Chapter 2, “Anti-popery and the Supernatural,” takes a different approach to orality, as it demonstrates how Protestant culture successfully identified “superstitious” folk beliefs with Catholicism. Here the orality of the material in question is more self-evident: Shell analyzes spells, songs, a “prophylactic rhyme,” and other material that is explicitly defined as spoken language when preserved in Catholic, anti-Catholic, and antiquarian works. An especially fascinating section of this chapter traces the way that the names of plants, herbs, and flowers that recalled medieval folk beliefs were the target of Protestant derision and, especially during the scientific revolution of the seventeenth century, reform. This section of Shell’s argument is particularly suggestive in illustrating the interchange of folk traditions, songs and ballads, and print within an evolving religious and scientific intellectual context. The chapter ends with a brief but compelling comparison of Pope’s mocking representation of fairies in The Rape of the Lock,and that Catholic writer’s more “rueful . . . acknowledgement” in a private letter of the customary identification of Catholics with superstition (80).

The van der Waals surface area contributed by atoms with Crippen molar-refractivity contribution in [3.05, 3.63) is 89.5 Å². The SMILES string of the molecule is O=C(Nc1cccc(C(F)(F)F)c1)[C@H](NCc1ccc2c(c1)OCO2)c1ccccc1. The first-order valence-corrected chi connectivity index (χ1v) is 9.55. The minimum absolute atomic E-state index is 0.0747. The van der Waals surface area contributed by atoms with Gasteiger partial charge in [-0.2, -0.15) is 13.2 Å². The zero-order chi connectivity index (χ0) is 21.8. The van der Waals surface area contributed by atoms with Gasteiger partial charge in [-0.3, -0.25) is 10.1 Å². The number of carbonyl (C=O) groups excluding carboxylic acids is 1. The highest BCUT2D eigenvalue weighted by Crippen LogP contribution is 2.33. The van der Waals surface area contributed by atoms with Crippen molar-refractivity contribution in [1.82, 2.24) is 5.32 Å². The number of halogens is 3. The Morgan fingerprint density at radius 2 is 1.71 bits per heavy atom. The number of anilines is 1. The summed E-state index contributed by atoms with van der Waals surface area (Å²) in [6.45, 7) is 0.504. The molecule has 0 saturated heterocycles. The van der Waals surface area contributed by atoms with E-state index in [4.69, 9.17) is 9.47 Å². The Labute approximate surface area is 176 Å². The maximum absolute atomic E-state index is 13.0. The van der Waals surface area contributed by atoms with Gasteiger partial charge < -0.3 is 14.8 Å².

Whereas the second chapter is primarily concerned with attacks on the oral culture of Catholicism, the final two focus more on defining that culture from the inside. Chapter 3, “Answering Back: Orality and Controversy,” argues that there was “a Catholic oral challenge to the religious status quo in Protestant England, manifesting itself through a number of media, accessible to those at many social levels, and acting as a supple and evasive means of popularising dissident ideas” (82). This claim is supported in a wide-ranging analysis of Catholic libels and ballads (some printed but many from manuscript) that demonstrates that, although the ballads often replicated the topics of the prose controversy, the oral versions stressed “the interface between mnemonics and live theological argument, and was often intended to provide its users with portable points for use in oral debate” (83). The chapter provides a somewhat discursive overview of different elements in Catholic balladry, touching on conservative Catholic ballad laments for the lost past; the ballad treatments of Cardinal Allen’s Articles; the “sweetening” effect of verse on polemic; Catholic libels; and occasional Catholic verse. The discussion of one major topic of Catholic ballads, martyrdom, is deferred until chapter 4, “Martyrs and Confessors in Oral Culture.” Here Shell makes a major contribution to a particularly vibrant field by recontextualizing Catholic martyr ballads within a larger oral culture, one that was simultaneously remembering the martyrs in different genres, often for the purposes of confessorship, through “psalm-singing and motets . . . rebuses, punning on names, the erection of architectural features and the exploitation of local memories” (115). As in earlier chapters, Shell takes her analysis to its chronological endpoint by exploring the reputation of the Popish Plot martyr Nicholas Postgate in local lore well into the nineteenth century, and (in an analysis that brings the book back to the Gothic, the subject of the first chapter) the stories that were told about the skull of Wardley Hall, Lancashire (which allegedly belonged to the Jesuit Ambrose Barlowe) from its discovery in 1745 up to the present day.